Spencer Hondros, chairman of General Motors Dealer Information Advisory Board,
stated in the “Center Stage in the Future of Automotive Retailing Information Retailing:
Information Technology and The Internet” report by EDS, Winter 2003: “A consensus is
building among dealers that leads from factory sites are clearly of a higher quality than
those sold by third-party web brokers.” These consumers are coming into the showroom
more educated and in control of their purchase, thus reducing some of the barriers that
previously existed, especially for women, around the intimidating nature of a car
The Advancement of Direct Marketing
Direct marketing has been a staple of advertising since Lester Wunderman invented the
discipline decades before. Yet today direct marketing has evolved into a dominant form
of advertising used by companies off all sizes and in all sectors of industry. Best known
for its ability to target and market in the retail and specifically the catalog sectors, direct
marketing has now come to the web for many companies. First through the extension of
product lines and catalogs online and now in far more targeted means, direct marketers
are expanding their audience and increasing their touch points with consumers.
However, direct response online is not reserved solely for the retail sector. Marketers
such as Brinks Home Security are using online as a natural extension to their direct
response vehicles which to date, have targeted the TV and local spaces. Marketers like
this are able to move into the online space and utilize search to capture people during all
segments of purchase from research to consideration and at the ultimate point, action.
Targeting is possible through online tracking or call center measurement based on
customized 800 numbers specific to individual campaigns and segments such as Google
or Yahoo keywords. The further ability to provide consistent messaging in offline TV
ads, local in-home mail flyers and website content and imagery allows for the most
tightly connected opportunity to engage consumers at various touch points.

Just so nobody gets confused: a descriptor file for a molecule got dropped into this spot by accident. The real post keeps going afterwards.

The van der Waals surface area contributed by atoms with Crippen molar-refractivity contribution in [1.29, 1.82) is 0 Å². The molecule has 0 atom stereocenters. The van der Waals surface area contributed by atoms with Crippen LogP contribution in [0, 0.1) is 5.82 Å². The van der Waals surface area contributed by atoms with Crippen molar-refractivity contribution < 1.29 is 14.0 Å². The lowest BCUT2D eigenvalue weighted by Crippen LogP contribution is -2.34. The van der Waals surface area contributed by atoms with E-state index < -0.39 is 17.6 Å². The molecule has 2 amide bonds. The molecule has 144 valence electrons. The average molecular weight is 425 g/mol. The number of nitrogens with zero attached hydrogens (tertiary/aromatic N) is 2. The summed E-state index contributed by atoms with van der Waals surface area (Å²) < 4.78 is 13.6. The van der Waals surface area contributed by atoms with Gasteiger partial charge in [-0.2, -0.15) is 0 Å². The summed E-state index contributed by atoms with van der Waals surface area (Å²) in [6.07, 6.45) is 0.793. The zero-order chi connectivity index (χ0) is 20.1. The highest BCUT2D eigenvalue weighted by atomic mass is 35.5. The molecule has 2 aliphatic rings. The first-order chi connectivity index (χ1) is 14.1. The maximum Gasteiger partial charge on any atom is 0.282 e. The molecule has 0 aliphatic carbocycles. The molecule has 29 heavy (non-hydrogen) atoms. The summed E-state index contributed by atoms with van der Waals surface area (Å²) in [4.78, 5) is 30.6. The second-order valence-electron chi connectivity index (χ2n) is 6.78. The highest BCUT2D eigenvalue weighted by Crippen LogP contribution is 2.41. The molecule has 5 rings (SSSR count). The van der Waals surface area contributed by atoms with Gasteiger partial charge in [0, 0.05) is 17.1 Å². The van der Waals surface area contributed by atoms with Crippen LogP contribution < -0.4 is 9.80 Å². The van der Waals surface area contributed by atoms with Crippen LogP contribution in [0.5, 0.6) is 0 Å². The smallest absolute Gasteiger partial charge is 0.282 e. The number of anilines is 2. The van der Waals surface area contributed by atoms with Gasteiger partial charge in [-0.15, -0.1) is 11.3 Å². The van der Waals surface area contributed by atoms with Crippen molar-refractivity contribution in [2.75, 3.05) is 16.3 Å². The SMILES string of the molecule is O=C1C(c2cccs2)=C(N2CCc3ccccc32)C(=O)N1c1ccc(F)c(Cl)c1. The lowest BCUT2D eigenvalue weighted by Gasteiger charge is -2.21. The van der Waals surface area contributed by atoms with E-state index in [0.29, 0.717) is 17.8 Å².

The ultimate realization of integration on and offline efforts comes in the form of being
able to do targeted DMA drops in local markets while at the same time doing local paid
search efforts around those same areas. This enables a consistent message and special
offer to be made accessible to these groups and a multiple opportunities for the
connection to occur.
So, where do marketers go from here? As always the answer lies in consumer behaviors
and usability patterns. The more consumers are online the more advertisers will follow
them to the web seeking out new and emerging means to communicate with them.
The future will be driven by the fundamental ability to track consumer interaction with
branding at a greater level. The ability to understand consumers who are engaging with
brands in multiple forms of communication and speak to them on a personal level that
invites more education is the moving target for all marketers.
To this extent the ability for search engines and comparison shopping engines to better
target, segment and allow for succinct messaging types will allow for a higher relevancy
in the minds of its audience and advertisers, alike.
It’s in this way that traditional advertising will not die, but rather redefine what
Chris Copeland is Partner, Managing Director of Outrider, a search marketing agency
and business unit of MEC Interaction.
Greg Rogers is Director, Strategy & Insights, of MEC Interaction, a media agency
specializing in online advertising, search marketing, and traditional direct response